This book draws readers into the world of Morgan Montgomery, an Ikati shape-shifter, who can become a panther-like cat at will. The story opens moments before her assigned death, a punishment for treason towards her people. However, Morgan’s former ally, Jenna, the tribe queen, saves Morgan’s life, at least for a brief extent, by giving Morgan one last shot at redemption. Jenna assigns her the task of locating, infiltrating, and destroying the Expurgari, a deadly, ancient enemy of the Ikati. Unwillingly, Morgan is put under the care of Xander Luna, the Ikati’s most feared assassin, whose duty it is to protect Morgan for the two weeks she has to find the Expurgari – and to kill her, if at the end of the time limit, she has been unable to accomplish her mission. Though Xander and Morgan hate each other at the beginning of their journey, the unmistakable chemistry between them disrupts everything they had planned, endangering Morgan’s goal itself.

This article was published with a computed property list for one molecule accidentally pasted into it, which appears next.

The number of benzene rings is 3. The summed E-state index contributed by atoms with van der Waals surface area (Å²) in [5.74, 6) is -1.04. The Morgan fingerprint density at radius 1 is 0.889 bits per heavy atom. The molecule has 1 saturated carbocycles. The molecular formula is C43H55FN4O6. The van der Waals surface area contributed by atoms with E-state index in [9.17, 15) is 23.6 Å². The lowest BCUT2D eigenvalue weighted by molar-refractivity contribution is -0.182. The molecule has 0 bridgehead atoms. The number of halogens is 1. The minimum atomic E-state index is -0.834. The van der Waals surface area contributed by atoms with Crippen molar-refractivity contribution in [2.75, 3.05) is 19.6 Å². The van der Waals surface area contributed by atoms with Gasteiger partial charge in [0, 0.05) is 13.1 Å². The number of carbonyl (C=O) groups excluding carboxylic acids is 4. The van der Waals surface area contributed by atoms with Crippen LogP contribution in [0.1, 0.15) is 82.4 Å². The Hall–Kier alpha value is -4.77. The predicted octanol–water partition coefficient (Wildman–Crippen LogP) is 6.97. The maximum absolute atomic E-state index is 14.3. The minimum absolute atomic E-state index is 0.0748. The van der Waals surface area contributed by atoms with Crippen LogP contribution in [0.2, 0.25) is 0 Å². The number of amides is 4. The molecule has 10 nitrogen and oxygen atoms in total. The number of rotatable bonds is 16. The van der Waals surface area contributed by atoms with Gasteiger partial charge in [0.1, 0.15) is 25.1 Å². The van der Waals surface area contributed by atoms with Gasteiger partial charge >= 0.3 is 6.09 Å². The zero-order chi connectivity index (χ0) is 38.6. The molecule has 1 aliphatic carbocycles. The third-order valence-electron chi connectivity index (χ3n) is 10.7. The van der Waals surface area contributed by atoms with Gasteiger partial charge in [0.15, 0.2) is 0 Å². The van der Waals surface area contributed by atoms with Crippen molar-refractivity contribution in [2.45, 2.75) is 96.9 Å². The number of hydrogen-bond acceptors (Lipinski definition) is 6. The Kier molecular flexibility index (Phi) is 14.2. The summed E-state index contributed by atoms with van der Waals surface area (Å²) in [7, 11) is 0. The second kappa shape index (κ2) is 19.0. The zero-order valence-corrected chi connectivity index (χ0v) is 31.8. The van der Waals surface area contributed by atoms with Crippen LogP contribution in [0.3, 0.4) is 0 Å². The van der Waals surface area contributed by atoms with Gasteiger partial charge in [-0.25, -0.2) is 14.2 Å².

Though the plot line of Edge of Oblivion promises engaging and vivid action, many of my expectations fell dejectedly short. While on occasion the story’s textual structure and rhetoric nabbed my attention, more often than not, descriptions of characters and actions fell flat. Though the author did attempt to illustrate character personalities to the reader, more often than not the actions and feelings of Xander or Morgan surprised and confused me. It never seemed that the two’s decisions fell exactly in line with the choices their personalities would suggest they’d make. Sentences were short and quick, following the story’s action, yet seemed to illustrate the scenes neither adequately nor vividly. The ending of the story similarly seemed clichéd to me, the characters’ moves lacking individuality. However, if one favors a fast-paced, action-packed story over character development or lush rhetoric, the Edge of Oblivion could be found enjoyable.